Broadband ‘triangle’ between larger cities would encompass Putnam

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WINFIELD — An internet service provider is developing plans to invest more than $10 million to help provide Putnam County with “some of the best internet in the state.”

Delegate Joshua Higginbotham, R-Putnam, announced a plan this week that could connect his district through fiber-optic broadband internet.

Gov. Jim Justice signed into law House Bill 3093 in April, a bill designed to promote competition among internet providers and expand broadband access through various methods.

The bill allows up to 20 families or businesses to form nonprofit co-ops that provide a broadband service. Three cities or counties can also band together to build their own broadband networks, according to a previous Gazette-Mail report.

“We passed a broadband bill that would essentially allow for parties of 20 people or more to come together and create a broadband infrastructure. This is going to help for small communities, rural communities, to really develop their own infrastructure, rather than waiting for larger companies — Frontier or whatever other provider — to build it for them,” Higginbotham said during a Putnam County Commission meeting this week.

Higginbotham said his plan would allow for providers to build broadband infrastructure in a “triangle” between Charleston, Huntington and Parkersburg and the surrounding areas — including Putnam County.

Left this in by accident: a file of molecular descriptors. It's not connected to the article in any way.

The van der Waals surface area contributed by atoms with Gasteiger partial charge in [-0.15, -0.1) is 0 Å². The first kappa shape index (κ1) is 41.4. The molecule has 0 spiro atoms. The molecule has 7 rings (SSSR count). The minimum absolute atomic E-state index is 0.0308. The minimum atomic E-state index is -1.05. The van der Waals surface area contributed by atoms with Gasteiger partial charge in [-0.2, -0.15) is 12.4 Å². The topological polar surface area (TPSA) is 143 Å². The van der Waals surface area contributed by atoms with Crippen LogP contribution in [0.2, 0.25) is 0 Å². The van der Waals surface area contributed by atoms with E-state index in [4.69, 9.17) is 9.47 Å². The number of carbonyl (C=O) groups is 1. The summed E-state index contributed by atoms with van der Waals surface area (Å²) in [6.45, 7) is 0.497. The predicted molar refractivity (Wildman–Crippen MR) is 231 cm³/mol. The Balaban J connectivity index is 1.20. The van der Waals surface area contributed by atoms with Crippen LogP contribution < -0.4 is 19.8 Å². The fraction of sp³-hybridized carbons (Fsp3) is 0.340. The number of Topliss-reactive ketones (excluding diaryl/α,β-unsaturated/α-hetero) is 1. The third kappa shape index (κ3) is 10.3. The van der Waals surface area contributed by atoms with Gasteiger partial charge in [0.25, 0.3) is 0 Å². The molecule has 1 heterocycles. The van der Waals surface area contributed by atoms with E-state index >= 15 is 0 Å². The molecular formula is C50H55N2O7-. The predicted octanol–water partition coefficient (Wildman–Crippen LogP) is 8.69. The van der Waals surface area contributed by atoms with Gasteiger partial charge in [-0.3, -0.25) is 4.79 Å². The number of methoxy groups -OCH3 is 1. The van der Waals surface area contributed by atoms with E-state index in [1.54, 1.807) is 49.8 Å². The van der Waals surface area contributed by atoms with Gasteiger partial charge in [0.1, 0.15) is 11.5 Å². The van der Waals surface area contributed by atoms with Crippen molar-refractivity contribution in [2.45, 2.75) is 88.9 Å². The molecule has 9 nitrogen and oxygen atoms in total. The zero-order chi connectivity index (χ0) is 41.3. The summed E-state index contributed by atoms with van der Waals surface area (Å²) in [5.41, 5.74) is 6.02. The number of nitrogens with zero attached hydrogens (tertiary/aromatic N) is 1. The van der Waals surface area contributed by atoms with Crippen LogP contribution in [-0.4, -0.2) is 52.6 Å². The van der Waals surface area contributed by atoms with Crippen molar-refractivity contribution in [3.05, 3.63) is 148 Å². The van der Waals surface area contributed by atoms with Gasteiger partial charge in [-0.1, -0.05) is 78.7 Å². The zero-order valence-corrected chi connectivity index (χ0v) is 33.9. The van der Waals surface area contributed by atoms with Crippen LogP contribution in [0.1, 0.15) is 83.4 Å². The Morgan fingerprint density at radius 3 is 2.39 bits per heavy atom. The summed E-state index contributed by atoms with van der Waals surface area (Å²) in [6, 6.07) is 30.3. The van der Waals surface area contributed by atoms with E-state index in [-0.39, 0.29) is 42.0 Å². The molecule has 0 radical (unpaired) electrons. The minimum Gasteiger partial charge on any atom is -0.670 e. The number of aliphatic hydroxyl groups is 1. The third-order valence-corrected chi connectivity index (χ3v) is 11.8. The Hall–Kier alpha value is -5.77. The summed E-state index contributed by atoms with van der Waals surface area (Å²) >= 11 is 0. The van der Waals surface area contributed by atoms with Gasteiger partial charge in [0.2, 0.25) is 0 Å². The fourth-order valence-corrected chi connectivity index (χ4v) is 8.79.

Although those cities are not in his district, Higginbotham’s district encompasses smaller rural communities that are a “short driving distance” from the three cities.

His plan would connect the communities in his district to the larger cities — making it a “large metropolitan area for communications and broadband,” he said.

A company has already expressed interest in building the infrastructure that would connect Charleston to Huntington, he said, running through Putnam County.

Because the company is still in the “development phase” of its potential $10 million broadband project, Higginbotham said he could not name the company. However, he said, an announcement could come this summer.

The plan, he hopes, would make it easier for businesses in his district, spurring economic development. The plan would also help rural areas without affordable and reliable internet have “21st century technology,” he said.

“Our rural communities have very little access to internet and cellphone service. Having better broadband would allow home companies and small businesses in rural West Virginia to hook up to the internet in a very affordable manner,” Higginbotham said. “This will allow for our small businesses and rural communities to have the internet that they really, really deserve.”

Reach Carlee Lammers at Carlee.Lammers@wvgazettemail.com, 304-348-1230 or follow @CarleeLammers on Twitter.

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